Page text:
7

Pandas cummin and cummax functions seem to be really slow for my use case with many groups. How can I speed them up?

Update

import pandas as pd
import numpy as np

from collections import defaultdict

def cummax(g, v):
    df1 = pd.DataFrame(g, columns=['group'])
    df2 = pd.DataFrame(v)
    df = pd.concat([df1, df2], axis=1)

    result = df.groupby('group').cummax()
    result = result.values
    return result


def transform(g, v):
    df1 = pd.DataFrame(g, columns=['group'])
    df2 = pd.DataFrame(v)
    df = pd.concat([df1, df2], axis=1)

    result = df.groupby('group').transform(lambda x: x.cummax())
    result = result.values
    return result

def itertuples(g, v):
    df1 = pd.DataFrame(g, columns=['group'])
    df2 = pd.DataFrame(v)
    df = pd.concat([df1, df2], axis=1)

    d = defaultdict(list)

    result = [np.nan] * len(g)

    def d_(g, v):
        d[g].append(v)
        if len(d[g]) > 1:
            d[g][-1] = tuple(max(a,b) for (a,b) in zip(d[g][-2], d[g][-1]))
        return d[g][-1]

    for row in df.itertuples(index=True):
        index = row[0]
        result[index] = d_(row[1], row[2:])

    result = np.asarray(result)
    return result

def numpy(g, v):
    d = defaultdict(list)

    result = [np.nan] * len(g)

    def d_(g, v):
        d[g].append(v)
        if len(d[g]) > 1:
            d[g][-1] = np.maximum(d[g][-2], d[g][-1])
        return d[g][-1]

    for i in range(len(g)):
        result[i] = d_(g[i], v[i])

    result = np.asarray(result)
    return result



LENGTH = 100000
g = np.random.randint(low=0, high=LENGTH/2, size=LENGTH)
v = np.random.rand(LENGTH, 40)

%timeit r1 = cummax(g, v)
%timeit r2 = transform(g, v)
%timeit r3 = itertuples(g, v)
%timeit r4 = numpy(g, v)

gives

1 loop, best of 3: 22.5 s per loop
1 loop, best of 3: 18.4 s per loop
1 loop, best of 3: 1.56 s per loop
1 loop, best of 3: 325 ms per loop

Do you have any further suggestions how I can improve my code?

Old

import pandas as pd
import numpy as np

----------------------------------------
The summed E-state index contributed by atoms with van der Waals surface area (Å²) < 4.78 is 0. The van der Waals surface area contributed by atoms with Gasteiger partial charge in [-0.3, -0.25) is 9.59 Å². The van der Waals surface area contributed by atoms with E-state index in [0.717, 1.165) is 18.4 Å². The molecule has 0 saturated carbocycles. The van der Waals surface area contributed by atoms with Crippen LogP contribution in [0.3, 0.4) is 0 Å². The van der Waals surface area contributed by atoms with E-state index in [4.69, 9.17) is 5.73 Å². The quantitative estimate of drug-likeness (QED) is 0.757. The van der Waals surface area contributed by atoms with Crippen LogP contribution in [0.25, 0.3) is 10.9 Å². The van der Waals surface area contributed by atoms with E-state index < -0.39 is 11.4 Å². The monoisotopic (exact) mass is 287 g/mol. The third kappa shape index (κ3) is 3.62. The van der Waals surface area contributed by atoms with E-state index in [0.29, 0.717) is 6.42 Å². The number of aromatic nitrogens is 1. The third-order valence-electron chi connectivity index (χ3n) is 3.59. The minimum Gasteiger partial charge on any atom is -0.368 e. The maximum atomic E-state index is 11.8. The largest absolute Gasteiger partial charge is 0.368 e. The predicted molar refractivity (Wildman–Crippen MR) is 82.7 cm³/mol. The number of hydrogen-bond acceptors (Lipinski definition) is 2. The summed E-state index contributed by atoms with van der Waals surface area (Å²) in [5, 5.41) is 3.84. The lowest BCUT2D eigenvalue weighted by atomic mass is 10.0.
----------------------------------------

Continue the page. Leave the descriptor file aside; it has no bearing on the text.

LENGTH = 100000

df = pd.DataFrame(
    np.random.randint(low=0, high=LENGTH/2, size=(LENGTH,2)),
    columns=['group', 'value'])

df.groupby('group').cummax()
  • 8
    This is known issue. See github.com/pandas-dev/pandas/issues/15048. Neither cummin nor cummax are written in the cython, so the performance is slow. – James Jan 7 '17 at 21:39
  • How about a pure Python implementation without Numpy, Pandas and Cython. Convert it to a list perform all operations and convert it back to Pandas? – David Jan 7 '17 at 22:15
  • Could you update the timing results with the new numpy_cummmax from my post if that worked for you? – Divakar Jan 8 '17 at 13:01
  • The solution by piRSquared worked best in my aplication. @Divakar: Your solution is certainly nice from a mathematical point of few, but it requires sorting and in my real application I have to process rows in a streaming fashion which makes any sorting unfeasible. – David Jan 14 '17 at 12:57
7

We'll use defaultdict where the default value will be -np.inf because I'll be taking max values and I want a default that everything is greater than.

solution

Given an array of groups g and values to accumulate maximums v

def pir1(g, v):
    d = defaultdict(lambda: -np.inf)
    result = np.empty(len(g))

    def d_(g, v):
        d[g] = max(d[g], v)
        return d[g]

    for i in range(len(g)):
        result[i] = d_(g[i], v[i])

    return result

demonstration

LENGTH = 100000
g = np.random.randint(low=0, high=LENGTH/2, size=LENGTH)
v = np.random.rand(LENGTH)

accuracy

vm = pd.DataFrame(dict(group=g, value=v)).groupby('group').value.cummax()
vm.eq(pir1(g, v)).all()

True



Deep Dive

Compare with Divakar's answer

headline chart
enter image description here

code
I took some liberties with Divakar's function to make it accurate.

%%cython
import numpy as np
from collections import defaultdict

# this is a cythonized version of the next function
def pir1(g, v):
    d = defaultdict(lambda: -np.inf)
    result = np.empty(len(g))

    def d_(g, v):
        d[g] = max(d[g], v)
        return d[g]

    for i in range(len(g)):
        result[i] = d_(g[i], v[i])

    return result

def pir2(g, v):
    d = defaultdict(lambda: -np.inf)
    result = np.empty(len(g))

    def d_(g, v):
        d[g] = max(d[g], v)
        return d[g]

    for i in range(len(g)):
        result[i] = d_(g[i], v[i])

    return result

def argsort_unique(idx):
    # Original idea : http://stackoverflow.com/a/41242285/3293881